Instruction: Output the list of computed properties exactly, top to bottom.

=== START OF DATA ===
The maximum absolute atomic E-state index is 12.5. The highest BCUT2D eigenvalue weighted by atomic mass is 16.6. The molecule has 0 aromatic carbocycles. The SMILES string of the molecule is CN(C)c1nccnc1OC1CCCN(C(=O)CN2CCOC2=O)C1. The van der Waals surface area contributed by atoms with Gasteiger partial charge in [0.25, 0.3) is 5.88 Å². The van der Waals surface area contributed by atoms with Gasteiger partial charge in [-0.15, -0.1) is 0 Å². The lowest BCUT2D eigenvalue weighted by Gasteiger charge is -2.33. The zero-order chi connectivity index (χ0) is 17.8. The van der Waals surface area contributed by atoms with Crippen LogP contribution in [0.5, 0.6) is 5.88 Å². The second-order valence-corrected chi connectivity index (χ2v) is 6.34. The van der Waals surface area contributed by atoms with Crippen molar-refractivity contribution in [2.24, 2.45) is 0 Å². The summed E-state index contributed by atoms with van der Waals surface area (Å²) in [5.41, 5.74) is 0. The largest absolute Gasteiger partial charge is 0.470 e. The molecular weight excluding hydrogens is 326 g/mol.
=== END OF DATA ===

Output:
The maximum absolute atomic E-state index is 12.5. The highest BCUT2D eigenvalue weighted by atomic mass is 16.6. The molecule has 0 aromatic carbocycles. The SMILES string of the molecule is CN(C)c1nccnc1OC1CCCN(C(=O)CN2CCOC2=O)C1. The van der Waals surface area contributed by atoms with Gasteiger partial charge in [0.25, 0.3) is 5.88 Å². The van der Waals surface area contributed by atoms with Gasteiger partial charge in [-0.15, -0.1) is 0 Å². The lowest BCUT2D eigenvalue weighted by Gasteiger charge is -2.33. The zero-order chi connectivity index (χ0) is 17.8. The van der Waals surface area contributed by atoms with Crippen LogP contribution in [0.5, 0.6) is 5.88 Å². The second-order valence-corrected chi connectivity index (χ2v) is 6.34. The van der Waals surface area contributed by atoms with Crippen molar-refractivity contribution in [2.24, 2.45) is 0 Å². The summed E-state index contributed by atoms with van der Waals surface area (Å²) in [5.41, 5.74) is 0. The largest absolute Gasteiger partial charge is 0.470 e. The molecular weight excluding hydrogens is 326 g/mol.